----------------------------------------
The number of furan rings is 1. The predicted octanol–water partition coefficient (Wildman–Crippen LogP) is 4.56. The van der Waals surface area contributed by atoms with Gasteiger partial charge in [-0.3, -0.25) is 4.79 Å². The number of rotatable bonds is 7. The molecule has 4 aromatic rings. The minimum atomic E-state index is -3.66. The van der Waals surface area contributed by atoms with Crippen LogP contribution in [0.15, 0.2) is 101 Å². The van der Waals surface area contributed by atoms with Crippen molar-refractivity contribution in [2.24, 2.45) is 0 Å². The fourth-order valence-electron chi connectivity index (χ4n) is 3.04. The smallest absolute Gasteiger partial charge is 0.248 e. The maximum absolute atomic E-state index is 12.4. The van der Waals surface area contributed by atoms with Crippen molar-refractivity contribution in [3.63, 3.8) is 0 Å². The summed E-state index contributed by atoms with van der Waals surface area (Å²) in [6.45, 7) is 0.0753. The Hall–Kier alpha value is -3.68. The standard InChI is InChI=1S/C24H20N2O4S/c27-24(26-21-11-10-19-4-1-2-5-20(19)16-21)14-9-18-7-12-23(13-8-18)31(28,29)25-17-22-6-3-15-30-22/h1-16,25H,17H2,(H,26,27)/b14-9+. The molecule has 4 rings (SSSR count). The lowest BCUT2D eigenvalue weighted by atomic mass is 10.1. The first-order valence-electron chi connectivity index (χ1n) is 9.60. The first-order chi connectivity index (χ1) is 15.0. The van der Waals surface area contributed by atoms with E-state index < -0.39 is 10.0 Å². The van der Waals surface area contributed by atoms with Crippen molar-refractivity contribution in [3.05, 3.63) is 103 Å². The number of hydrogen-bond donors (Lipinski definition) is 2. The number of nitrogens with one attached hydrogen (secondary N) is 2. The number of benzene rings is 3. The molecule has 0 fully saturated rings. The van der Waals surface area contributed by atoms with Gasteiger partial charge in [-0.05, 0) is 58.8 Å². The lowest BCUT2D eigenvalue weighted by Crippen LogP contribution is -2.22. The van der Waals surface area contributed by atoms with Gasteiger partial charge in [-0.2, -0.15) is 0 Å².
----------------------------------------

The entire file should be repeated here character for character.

The number of furan rings is 1. The predicted octanol–water partition coefficient (Wildman–Crippen LogP) is 4.56. The van der Waals surface area contributed by atoms with Gasteiger partial charge in [-0.3, -0.25) is 4.79 Å². The number of rotatable bonds is 7. The molecule has 4 aromatic rings. The minimum atomic E-state index is -3.66. The van der Waals surface area contributed by atoms with Crippen LogP contribution in [0.15, 0.2) is 101 Å². The van der Waals surface area contributed by atoms with Crippen molar-refractivity contribution in [2.24, 2.45) is 0 Å². The fourth-order valence-electron chi connectivity index (χ4n) is 3.04. The smallest absolute Gasteiger partial charge is 0.248 e. The maximum absolute atomic E-state index is 12.4. The van der Waals surface area contributed by atoms with Crippen molar-refractivity contribution in [3.63, 3.8) is 0 Å². The summed E-state index contributed by atoms with van der Waals surface area (Å²) in [6.45, 7) is 0.0753. The Hall–Kier alpha value is -3.68. The standard InChI is InChI=1S/C24H20N2O4S/c27-24(26-21-11-10-19-4-1-2-5-20(19)16-21)14-9-18-7-12-23(13-8-18)31(28,29)25-17-22-6-3-15-30-22/h1-16,25H,17H2,(H,26,27)/b14-9+. The molecule has 4 rings (SSSR count). The lowest BCUT2D eigenvalue weighted by atomic mass is 10.1. The first-order valence-electron chi connectivity index (χ1n) is 9.60. The first-order chi connectivity index (χ1) is 15.0. The van der Waals surface area contributed by atoms with E-state index < -0.39 is 10.0 Å². The van der Waals surface area contributed by atoms with Crippen molar-refractivity contribution in [3.05, 3.63) is 103 Å². The number of hydrogen-bond donors (Lipinski definition) is 2. The number of nitrogens with one attached hydrogen (secondary N) is 2. The number of benzene rings is 3. The molecule has 0 fully saturated rings. The van der Waals surface area contributed by atoms with Gasteiger partial charge in [-0.05, 0) is 58.8 Å². The lowest BCUT2D eigenvalue weighted by Crippen LogP contribution is -2.22. The van der Waals surface area contributed by atoms with Gasteiger partial charge in [-0.2, -0.15) is 0 Å².